A smaller form of the sliding clamp subunit of DNA polymerase III is induced by UV irradiation in Escherichia coli.

Abstract:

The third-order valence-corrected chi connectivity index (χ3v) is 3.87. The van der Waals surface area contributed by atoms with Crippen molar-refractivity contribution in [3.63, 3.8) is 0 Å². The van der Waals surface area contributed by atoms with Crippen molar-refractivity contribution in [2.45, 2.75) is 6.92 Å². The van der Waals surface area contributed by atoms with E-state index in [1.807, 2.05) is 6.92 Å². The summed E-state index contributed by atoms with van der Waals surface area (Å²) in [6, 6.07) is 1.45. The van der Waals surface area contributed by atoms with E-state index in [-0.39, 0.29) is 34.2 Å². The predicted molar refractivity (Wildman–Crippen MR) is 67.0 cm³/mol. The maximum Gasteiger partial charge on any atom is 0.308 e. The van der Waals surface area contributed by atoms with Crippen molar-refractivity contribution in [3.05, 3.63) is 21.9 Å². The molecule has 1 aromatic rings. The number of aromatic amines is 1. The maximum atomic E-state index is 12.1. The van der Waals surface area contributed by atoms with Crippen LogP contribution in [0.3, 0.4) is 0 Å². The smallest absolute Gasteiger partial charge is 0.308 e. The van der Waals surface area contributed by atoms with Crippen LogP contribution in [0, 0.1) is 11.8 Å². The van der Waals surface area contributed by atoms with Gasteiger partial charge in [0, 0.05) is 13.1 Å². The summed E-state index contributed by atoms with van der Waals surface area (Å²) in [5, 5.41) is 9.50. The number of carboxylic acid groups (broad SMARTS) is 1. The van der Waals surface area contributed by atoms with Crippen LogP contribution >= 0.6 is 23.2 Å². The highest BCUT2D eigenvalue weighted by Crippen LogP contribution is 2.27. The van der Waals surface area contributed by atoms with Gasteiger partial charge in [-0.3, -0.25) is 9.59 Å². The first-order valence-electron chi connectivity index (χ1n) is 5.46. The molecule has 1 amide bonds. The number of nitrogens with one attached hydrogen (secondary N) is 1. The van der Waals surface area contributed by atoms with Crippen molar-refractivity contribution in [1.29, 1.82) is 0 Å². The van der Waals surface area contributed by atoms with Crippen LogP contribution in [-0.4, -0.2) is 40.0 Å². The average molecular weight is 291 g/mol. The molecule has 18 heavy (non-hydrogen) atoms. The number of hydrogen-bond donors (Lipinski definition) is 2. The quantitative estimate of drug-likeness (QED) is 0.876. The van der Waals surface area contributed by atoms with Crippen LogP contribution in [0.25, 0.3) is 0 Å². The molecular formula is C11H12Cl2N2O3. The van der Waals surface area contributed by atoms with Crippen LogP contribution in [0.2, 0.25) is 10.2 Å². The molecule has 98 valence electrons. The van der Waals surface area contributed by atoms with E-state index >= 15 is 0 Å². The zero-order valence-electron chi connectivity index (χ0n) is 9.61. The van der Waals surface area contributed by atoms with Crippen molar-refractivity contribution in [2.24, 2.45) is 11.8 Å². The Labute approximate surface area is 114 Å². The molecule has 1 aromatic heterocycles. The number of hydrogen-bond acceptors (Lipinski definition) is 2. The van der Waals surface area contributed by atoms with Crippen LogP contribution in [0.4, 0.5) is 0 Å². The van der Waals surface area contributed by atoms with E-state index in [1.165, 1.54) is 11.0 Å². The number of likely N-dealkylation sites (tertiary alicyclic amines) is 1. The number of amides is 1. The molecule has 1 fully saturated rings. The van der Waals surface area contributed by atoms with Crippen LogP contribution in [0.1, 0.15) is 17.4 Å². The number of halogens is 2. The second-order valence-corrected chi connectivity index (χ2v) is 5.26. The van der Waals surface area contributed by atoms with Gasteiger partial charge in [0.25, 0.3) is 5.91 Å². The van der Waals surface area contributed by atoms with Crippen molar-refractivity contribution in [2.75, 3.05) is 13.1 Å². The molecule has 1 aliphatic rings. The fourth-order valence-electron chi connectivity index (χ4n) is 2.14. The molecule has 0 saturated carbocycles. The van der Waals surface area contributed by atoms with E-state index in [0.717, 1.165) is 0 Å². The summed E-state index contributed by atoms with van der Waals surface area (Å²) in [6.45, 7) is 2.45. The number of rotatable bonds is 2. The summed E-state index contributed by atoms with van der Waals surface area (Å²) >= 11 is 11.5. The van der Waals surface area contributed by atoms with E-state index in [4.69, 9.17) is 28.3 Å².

The beta subunit of DNA polymerase III holoenzyme of Escherichia coli is a 40.6-kDa protein that functions as a sliding DNA clamp (Stukenberg, P. T., Studwell-Vaughan, P. S., and O'Donnell, M. (1991) J. Biol. Chem. 266, 11328-11334). It is responsible for tethering the polymerase to DNA and endowing it with the high processivity required for DNA replication. Here and in a companion study (Paz-Elizur, T., Skaliter, R., Blumenstein, S., and Livneh, Z. (1996) J. Biol. Chem. 271, 2482-2490) we report that the dnaN gene, encoding the beta subunit, contains an internal in-frame gene, termed dnaN*, that encodes a smaller form of the beta subunit. The novel 26-kDa protein, termed beta*, is UV-inducible, and when overexpressed from a plasmid under an inducible promoter, it increases up to 6-fold the UV resistance of E. coli cells. These findings suggest that the beta* protein functions in a reaction associated with DNA repair or recovery of DNA replication in UV-irradiated cells.

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